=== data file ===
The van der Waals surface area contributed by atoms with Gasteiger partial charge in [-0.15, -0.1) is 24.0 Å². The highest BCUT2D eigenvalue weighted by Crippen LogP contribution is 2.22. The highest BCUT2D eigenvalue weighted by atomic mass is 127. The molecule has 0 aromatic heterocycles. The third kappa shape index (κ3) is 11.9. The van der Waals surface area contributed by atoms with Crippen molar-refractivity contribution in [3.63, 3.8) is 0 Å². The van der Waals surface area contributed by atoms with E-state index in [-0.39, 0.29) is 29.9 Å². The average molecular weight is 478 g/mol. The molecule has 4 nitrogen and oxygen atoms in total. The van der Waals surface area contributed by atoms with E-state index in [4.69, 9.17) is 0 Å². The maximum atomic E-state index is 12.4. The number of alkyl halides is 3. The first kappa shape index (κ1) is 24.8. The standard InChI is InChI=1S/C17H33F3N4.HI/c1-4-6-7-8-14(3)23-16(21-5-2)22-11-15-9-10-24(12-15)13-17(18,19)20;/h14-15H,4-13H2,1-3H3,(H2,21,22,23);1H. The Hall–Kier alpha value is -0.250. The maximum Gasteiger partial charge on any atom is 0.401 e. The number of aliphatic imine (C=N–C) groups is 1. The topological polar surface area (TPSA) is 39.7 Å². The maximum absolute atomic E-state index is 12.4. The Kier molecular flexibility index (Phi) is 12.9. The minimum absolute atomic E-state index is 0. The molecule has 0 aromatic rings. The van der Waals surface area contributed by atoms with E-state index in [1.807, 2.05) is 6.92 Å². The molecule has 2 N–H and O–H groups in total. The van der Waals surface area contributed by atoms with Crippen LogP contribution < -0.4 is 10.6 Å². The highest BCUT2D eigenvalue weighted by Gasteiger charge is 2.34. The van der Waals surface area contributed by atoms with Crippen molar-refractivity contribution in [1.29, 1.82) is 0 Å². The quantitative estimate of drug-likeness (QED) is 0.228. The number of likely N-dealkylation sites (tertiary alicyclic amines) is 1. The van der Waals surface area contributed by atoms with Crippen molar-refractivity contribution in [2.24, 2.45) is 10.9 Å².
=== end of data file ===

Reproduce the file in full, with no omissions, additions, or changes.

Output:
The van der Waals surface area contributed by atoms with Gasteiger partial charge in [-0.15, -0.1) is 24.0 Å². The highest BCUT2D eigenvalue weighted by Crippen LogP contribution is 2.22. The highest BCUT2D eigenvalue weighted by atomic mass is 127. The molecule has 0 aromatic heterocycles. The third kappa shape index (κ3) is 11.9. The van der Waals surface area contributed by atoms with Crippen molar-refractivity contribution in [3.63, 3.8) is 0 Å². The van der Waals surface area contributed by atoms with E-state index in [-0.39, 0.29) is 29.9 Å². The average molecular weight is 478 g/mol. The molecule has 4 nitrogen and oxygen atoms in total. The van der Waals surface area contributed by atoms with E-state index in [4.69, 9.17) is 0 Å². The maximum atomic E-state index is 12.4. The number of alkyl halides is 3. The first kappa shape index (κ1) is 24.8. The standard InChI is InChI=1S/C17H33F3N4.HI/c1-4-6-7-8-14(3)23-16(21-5-2)22-11-15-9-10-24(12-15)13-17(18,19)20;/h14-15H,4-13H2,1-3H3,(H2,21,22,23);1H. The Hall–Kier alpha value is -0.250. The maximum Gasteiger partial charge on any atom is 0.401 e. The number of aliphatic imine (C=N–C) groups is 1. The topological polar surface area (TPSA) is 39.7 Å². The maximum absolute atomic E-state index is 12.4. The Kier molecular flexibility index (Phi) is 12.9. The minimum absolute atomic E-state index is 0. The molecule has 0 aromatic rings. The van der Waals surface area contributed by atoms with E-state index in [1.807, 2.05) is 6.92 Å². The molecule has 2 N–H and O–H groups in total. The van der Waals surface area contributed by atoms with Crippen LogP contribution < -0.4 is 10.6 Å². The highest BCUT2D eigenvalue weighted by Gasteiger charge is 2.34. The van der Waals surface area contributed by atoms with Crippen molar-refractivity contribution in [1.29, 1.82) is 0 Å². The quantitative estimate of drug-likeness (QED) is 0.228. The number of likely N-dealkylation sites (tertiary alicyclic amines) is 1. The van der Waals surface area contributed by atoms with Crippen molar-refractivity contribution in [2.24, 2.45) is 10.9 Å².